We discovered this indicator is a “repainter”. That means the data changes after a period as closed. Do not use this one for your trading. We will try to find a non-repainting version and replace it on the resource page. In the meantime, you might want to check out the blog on repainting indicators HERE for a quick lesson of what it all means. Thanks again to all of our subscribers here and on the NNFX YouTube channel for bringing it to our attention!***
Welcome to the Big Show
Hello! We’re glad to usher you into the next Stonehill Forex indicator study. We spend a lot of time investigating many indicators across the web. Deciding what makes the “cut” are indicators we believe will help you become a profitable trader. While the “boxed set” which comes with the MT4 platform is an okay place to begin, there are many more gems out there. We feel that these indicators may provide you with better signals and more winning trades.
Stealthy…and a bit Chilly
In this blog, we want to bring to light an indicator with a funny name…the Alaskan Pip Assassin. It sounds kind of dangerous, doesn’t it. Don’t be afraid. It’s actually quite friendly and easy to use.
Mystery Coder…Where Art Thou?
The origins of this indicator are a bit of mystery. We’ve heard it mentioned here and there, but the indicator’s first sign of existence was found in a thread going back to 2008 where the code was made available for those who wanted to compile it into their MT4 platform.
Different versions of this indicator were developed; some with alerts, some with arrows or some other tools, but we’re sticking with the basic version for our testing purposes.
All that aside, whoever comes across the developer of the indicator, please let us know, and we’ll update this blog and throw a little spotlight on your academic endeavors. Shoot us an email at email@example.com. If you’d rather remain anonymous, no problem. We totally respect your desire to privacy. Okay, on to the show.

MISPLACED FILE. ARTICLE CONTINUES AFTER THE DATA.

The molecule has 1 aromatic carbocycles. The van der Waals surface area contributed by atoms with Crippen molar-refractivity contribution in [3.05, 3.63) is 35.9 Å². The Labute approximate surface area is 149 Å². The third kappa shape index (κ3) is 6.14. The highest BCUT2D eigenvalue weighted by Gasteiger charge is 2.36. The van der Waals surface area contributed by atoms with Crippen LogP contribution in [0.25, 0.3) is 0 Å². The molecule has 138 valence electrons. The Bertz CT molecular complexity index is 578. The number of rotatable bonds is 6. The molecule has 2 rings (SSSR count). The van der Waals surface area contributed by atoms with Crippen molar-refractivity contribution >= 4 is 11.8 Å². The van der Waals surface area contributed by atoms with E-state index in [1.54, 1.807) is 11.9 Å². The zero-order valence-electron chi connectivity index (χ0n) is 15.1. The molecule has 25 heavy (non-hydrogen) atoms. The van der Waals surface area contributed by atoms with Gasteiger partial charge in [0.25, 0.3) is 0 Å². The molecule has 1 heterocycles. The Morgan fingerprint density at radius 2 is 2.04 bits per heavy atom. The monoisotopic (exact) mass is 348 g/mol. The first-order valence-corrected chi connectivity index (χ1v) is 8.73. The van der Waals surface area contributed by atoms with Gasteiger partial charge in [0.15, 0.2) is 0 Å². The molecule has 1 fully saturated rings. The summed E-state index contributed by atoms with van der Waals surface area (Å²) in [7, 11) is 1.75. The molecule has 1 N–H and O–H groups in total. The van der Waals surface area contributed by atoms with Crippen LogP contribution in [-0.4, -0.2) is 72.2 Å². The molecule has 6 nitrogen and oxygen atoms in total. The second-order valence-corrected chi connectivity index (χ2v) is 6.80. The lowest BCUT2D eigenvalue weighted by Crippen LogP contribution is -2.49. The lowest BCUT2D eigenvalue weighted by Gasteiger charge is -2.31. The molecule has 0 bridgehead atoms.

Cut to the Chase
There’s not a lot of mystery in this one. It’s a two-line crossover and colored to make it even easier to spot the signal. This indicator lives below your price chart, so it won’t clutter your screen. We like that.
As a “confirmation indicator”, its job is to serve as an initial checkpoint AFTER the baseline indicator (in most cases) provides you with the anchor of your algorithm. It would certainly make for a great first OR second confirmation indicator.
Can it be Used as an Exit?
This indicator can be used as an exit indicator – as many confirmations can; however, is it the best choice? That depends on the type of market, the indicator math and what settings it utilizes to create its signals. For some, it may get you out of a trade too early. For some, too late. Remember, the point of testing is to determine if an indicator can be used as an entry, exit, or both…or a hard pass. It’s what makes you a better trader.
If your trading buddy wants to use it as an exit, okay. It may not suit you. And that’s okay as well. Having your own personal algorithm is what makes you uniquely different from any other trader out there.